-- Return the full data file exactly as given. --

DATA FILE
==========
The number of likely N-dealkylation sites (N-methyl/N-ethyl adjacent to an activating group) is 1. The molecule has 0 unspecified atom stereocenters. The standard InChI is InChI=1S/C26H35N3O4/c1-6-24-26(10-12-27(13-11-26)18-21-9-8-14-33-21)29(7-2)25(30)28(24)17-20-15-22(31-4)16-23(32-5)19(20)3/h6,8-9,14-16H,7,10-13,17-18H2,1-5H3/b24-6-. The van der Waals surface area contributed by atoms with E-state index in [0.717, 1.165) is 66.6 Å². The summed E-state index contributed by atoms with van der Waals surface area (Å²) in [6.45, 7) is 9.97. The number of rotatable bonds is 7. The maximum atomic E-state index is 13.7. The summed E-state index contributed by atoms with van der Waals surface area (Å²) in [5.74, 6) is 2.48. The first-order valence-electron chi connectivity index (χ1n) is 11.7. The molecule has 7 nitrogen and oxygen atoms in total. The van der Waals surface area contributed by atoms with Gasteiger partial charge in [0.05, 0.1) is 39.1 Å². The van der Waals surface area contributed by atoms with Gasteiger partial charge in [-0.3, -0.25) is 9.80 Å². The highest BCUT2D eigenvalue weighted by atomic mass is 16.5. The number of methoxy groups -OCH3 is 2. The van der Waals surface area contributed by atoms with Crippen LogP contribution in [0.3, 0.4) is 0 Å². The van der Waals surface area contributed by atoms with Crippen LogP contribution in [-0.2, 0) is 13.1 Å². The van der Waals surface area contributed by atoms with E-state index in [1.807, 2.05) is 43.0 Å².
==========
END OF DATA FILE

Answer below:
The number of likely N-dealkylation sites (N-methyl/N-ethyl adjacent to an activating group) is 1. The molecule has 0 unspecified atom stereocenters. The standard InChI is InChI=1S/C26H35N3O4/c1-6-24-26(10-12-27(13-11-26)18-21-9-8-14-33-21)29(7-2)25(30)28(24)17-20-15-22(31-4)16-23(32-5)19(20)3/h6,8-9,14-16H,7,10-13,17-18H2,1-5H3/b24-6-. The van der Waals surface area contributed by atoms with E-state index in [0.717, 1.165) is 66.6 Å². The summed E-state index contributed by atoms with van der Waals surface area (Å²) in [6.45, 7) is 9.97. The number of rotatable bonds is 7. The maximum atomic E-state index is 13.7. The summed E-state index contributed by atoms with van der Waals surface area (Å²) in [5.74, 6) is 2.48. The first-order valence-electron chi connectivity index (χ1n) is 11.7. The molecule has 7 nitrogen and oxygen atoms in total. The van der Waals surface area contributed by atoms with Gasteiger partial charge in [0.05, 0.1) is 39.1 Å². The van der Waals surface area contributed by atoms with Gasteiger partial charge in [-0.3, -0.25) is 9.80 Å². The highest BCUT2D eigenvalue weighted by atomic mass is 16.5. The number of methoxy groups -OCH3 is 2. The van der Waals surface area contributed by atoms with Crippen LogP contribution in [0.3, 0.4) is 0 Å². The van der Waals surface area contributed by atoms with Crippen LogP contribution in [-0.2, 0) is 13.1 Å². The van der Waals surface area contributed by atoms with E-state index in [1.807, 2.05) is 43.0 Å².